Baltimore & Ohio E Unit Diesel Passenger Locomotives by Nuckles w/ Dixon SC
Baltimore & Ohio E Unit Diesel Passenger Locomotives by Nuckles w/ Dixon SC
Baltimore & Ohio E Unit Diesel Passenger Locomotives by Nuckles w/ Dixon SC
Baltimore & Ohio E Unit Diesel Passenger Locomotives by Nuckles w/ Dixon SC
Baltimore & Ohio E Unit Diesel Passenger Locomotives by Nuckles w/ Dixon SC

Baltimore & Ohio E Unit Diesel Passenger Locomotives by Nuckles w/ Dixon SC

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Baltimore & Ohio E Unit Diesel Passenger Locomotives by Nuckles w/ Dixon SC
 
Baltimore & Ohio E Unit Diesel Passenger Locomotives By Douglas Nuckles with Thomas Dixon Jr  
Soft Cover
Copyright 1994  
78 Pages
CONTENTS
Foreword2
Introduction to B&O E-Units3
Brief History of the Baltimore & Ohio4
Steam to Diesel Transition7
Richard Dilworth and Diesel Development11
Passenger Diesel Development in the 1930s14
B&O's Diesel Passenger Train Fleet in 194017
Early B&O E-Units: Slant-Nose EA and E621
B&O E7s, E8s, and E9s23
Baltimore & Ohio E-Unit Painting Guide26
Baltimore & Ohio E-Unit Specifications28
B&O E-Unit Ownership, Maintenance & Operation29
E-Unit Drawings30
B&O E-Units in Color33
EA Photo Section42
E6 Photo Section47
E7 Photo Section54
E8 Photo Section61
Ex-C&O E-8 Photo Section65
E-8Am/E8Bm Photo Section67
E9 Photo Section69
Amtrak76
Modeling Baltimore & Ohio E-Units77
References78

One may well ask. "Why a book on one class of diesel locomotives on one railroad'?" This is a legitimate question in this era of proliferating books on the subject of railroading. It should be answered at the outset. There are several reasons why Baltimore & Ohio EMD E-series diesel locomotives should be deserving of treatment: First, the E-unit itself was the most common passenger train locomotive of the 19451971 era. Secondly the B&O was a major user of E-units as one of the trunk-line railroads connecting the Northeast with the Midwest, scheduling important trains over a variety of heavily traveled routes. Finally in 1935 B&O was a pioneer in the use of passenger trains with flexible consists hauled by diesel locomotives (along with the AT&SF) in the period when diesels were mounting their first serious challenge to steam power, and carried on with the model through its entire development and refinement through the E9 model in 1955. As such the B&O E units represent a microcosm of this locomotive's use and importance in the American railroad scene. One must not forget the conservative, tasteful blue/gray livery applied to these units, long a favorite of train watchers and modelers. They are among the most attractive of a class of locomotives that was given to expressive design, ranging from the gaudy to the mundane, on a variety of railroads.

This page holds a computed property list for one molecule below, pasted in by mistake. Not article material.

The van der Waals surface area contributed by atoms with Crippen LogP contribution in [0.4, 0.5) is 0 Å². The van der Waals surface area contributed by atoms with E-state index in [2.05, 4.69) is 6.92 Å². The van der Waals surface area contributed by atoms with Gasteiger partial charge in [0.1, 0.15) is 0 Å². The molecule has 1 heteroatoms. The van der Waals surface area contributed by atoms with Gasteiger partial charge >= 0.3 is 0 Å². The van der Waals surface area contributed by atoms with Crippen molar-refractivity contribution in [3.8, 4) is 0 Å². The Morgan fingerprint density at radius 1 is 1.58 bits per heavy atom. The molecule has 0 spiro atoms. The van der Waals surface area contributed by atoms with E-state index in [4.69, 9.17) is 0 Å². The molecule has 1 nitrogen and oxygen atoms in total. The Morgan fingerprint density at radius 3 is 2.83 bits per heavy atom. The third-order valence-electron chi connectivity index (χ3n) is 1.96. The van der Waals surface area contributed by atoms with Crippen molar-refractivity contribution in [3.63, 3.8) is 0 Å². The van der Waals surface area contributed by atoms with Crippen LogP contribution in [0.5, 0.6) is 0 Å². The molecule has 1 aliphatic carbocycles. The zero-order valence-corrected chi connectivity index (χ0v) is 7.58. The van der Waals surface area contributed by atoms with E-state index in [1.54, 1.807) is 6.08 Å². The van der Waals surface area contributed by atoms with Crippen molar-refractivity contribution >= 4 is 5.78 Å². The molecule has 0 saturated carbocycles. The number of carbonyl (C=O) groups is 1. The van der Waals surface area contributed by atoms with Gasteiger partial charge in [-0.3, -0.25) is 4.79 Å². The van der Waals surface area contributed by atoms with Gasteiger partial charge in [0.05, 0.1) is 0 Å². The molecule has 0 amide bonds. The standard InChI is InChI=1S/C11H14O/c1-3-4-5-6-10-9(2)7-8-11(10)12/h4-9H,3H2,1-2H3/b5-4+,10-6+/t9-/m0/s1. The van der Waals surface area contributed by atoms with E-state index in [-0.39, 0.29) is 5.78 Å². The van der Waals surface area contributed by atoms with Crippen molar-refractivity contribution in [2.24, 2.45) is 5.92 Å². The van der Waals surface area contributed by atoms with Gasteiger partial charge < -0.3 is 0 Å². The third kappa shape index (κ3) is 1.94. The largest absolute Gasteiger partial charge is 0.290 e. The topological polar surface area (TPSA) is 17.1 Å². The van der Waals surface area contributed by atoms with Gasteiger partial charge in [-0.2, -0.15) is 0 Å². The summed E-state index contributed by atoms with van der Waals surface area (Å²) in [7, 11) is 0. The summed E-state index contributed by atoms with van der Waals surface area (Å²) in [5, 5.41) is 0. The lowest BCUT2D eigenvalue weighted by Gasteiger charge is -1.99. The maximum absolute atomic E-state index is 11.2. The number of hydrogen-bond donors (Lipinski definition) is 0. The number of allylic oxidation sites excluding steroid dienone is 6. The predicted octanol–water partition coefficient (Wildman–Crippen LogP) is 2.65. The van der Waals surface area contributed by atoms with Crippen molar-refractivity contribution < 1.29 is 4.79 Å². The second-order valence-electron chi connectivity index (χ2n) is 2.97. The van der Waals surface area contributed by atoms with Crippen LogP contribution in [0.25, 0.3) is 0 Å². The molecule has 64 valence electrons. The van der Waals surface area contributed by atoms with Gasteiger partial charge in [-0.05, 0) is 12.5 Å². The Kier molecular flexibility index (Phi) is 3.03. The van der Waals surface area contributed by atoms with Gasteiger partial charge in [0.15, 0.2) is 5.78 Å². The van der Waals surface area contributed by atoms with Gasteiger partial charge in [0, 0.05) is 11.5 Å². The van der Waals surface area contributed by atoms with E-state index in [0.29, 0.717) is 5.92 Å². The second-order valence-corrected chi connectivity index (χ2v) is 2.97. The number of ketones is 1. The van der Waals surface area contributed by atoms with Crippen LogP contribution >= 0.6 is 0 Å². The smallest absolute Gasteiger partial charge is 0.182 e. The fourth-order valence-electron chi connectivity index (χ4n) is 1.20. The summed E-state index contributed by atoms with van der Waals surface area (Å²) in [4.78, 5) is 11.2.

Antipathy to lightweight equipment was, according to most sources, a prejudice of Daniel Willard. Actually B&O entered the lightweight streamliner era quite early, in 1935, with The Royal Blue and The Abe Lincoln. Prominent in B&O's promotional literature throughout the late 1930s and into the late 1940s, was the slogan "Diesel Powered All the Way!"
When TLC Publishing asked if I would consider putting together a book on Baltimore & Ohio E-Units I was flattered. Even though I had been writing professional articles for many years I had just finished my first railroad book. To be asked to do another before the first was on the shelves meant, to me that I must have done something right.